How is Y2K compliance maintained, and what level of documentation is required to prove it? Companion issues are manufacturer?s certificate limitations (e.g., Microsoft will not guarantee compatibility beyond mid-2001 without a recently available, but somewhat costly, software upgrade).

By resource dedication and management attention many of these arguments have been laid to rest. In some cases, management has asked for certification of Y2K compliance by their experts. Few have received such assurance. Most have found out how lucky they were to get to where they are without adequate planning, control, and other management requisites. Above all, the public isn?t laughing yet. Ignoring expert advice that is not strongly based on demonstrable technical merit or measurable cost benefit is not yet a fashionable strategy.

However, accepting such advice also may not be a fashionable strategy. The result is to procrastinate, at least until the necessity for such expertise, now almost entirely non-technically based, is clearly no longer required. But this can range from 4 months to one year, depending on the perceived danger to the enterprise.

During this time the experts and their organizations will strive to survive and evolve. This is both human and smart business. Expansion urges to cement a future position will be met with increasing reluctance internally. At issue will be the date of January 1, 2000. One side watches time speed by, the other watches time crawl. As pressure mounts the question for management becomes when is enough, enough?


If you still have a Y2K compliance problem, the above applies. If you had a Y2K compliance problem, the following also applies.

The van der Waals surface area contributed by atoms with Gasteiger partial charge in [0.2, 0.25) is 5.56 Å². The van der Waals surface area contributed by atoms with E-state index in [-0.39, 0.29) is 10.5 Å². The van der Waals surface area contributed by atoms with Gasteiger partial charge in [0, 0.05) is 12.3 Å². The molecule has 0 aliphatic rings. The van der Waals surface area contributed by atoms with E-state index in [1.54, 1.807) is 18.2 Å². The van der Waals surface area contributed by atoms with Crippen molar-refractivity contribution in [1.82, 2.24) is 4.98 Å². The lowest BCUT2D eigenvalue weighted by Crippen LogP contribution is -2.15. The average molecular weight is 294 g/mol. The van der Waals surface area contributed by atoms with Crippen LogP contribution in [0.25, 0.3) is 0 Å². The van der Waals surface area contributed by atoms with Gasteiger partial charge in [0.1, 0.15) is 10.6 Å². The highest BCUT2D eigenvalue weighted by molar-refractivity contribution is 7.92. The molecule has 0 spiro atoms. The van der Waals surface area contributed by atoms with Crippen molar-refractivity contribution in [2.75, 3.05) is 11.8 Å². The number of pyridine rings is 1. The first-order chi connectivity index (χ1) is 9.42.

There is an inherent danger in being serious about a problem that everyone recognizes as a joke. Defending the solution when the problem has not yet manifested itself is quixotic. Espousing an "I told you so" attitude is never popular, usually in direct proportion to the truth of the assertion and the impact of the consequences.

The Y2K compliance situation by this definition is dangerous to management. The expenditure is large, and if successful tends to trivialize the problem itself. Given the universality of the response prudence will not be assumed, only following the trend.

Two potentials magnify this situation. First, the wide spread appreciation of the problem as real will tend to have a boomerang effect if it fizzles in the public imagination. Second, any humor inherent in such a situation will find management the butt of the joke.

When management moves on to business as usual will be a key in demonstrating prudence. However, there is no experience-based comparable situation on which to pattern such a determination. In this absence, reverting to experienced-based methods is preferable to inactivity.

Ask yourself some questions, and listen to your own answers:

Does the remaining Y2K problem measure up to the proposed costs when measured by cost benefits?

Separated from the hype, what is controllable?

What proposed activity covers remote contingencies?

Should full-time expertise be retained if the problem is viewed now as part time?

Should you separate your corporation from its competitors by proactive concentration on business issues?

Your corporation is gaining no competitive advantage from doing what every other competitor is doing. The risk in moving on should be measured at this point in time. For instance, how much do the experts expect to reduce risk by proposed future activity? Do you perceive that a measure of risk that belittles past efforts, or is imprecise, is to be expected after 1 ? 2 years focusing on the same issue? Are you so far behind the industry compliance standard that the risk of diverting resources to business as usual is outweighed by the possible consequences of not completing Y2K activities?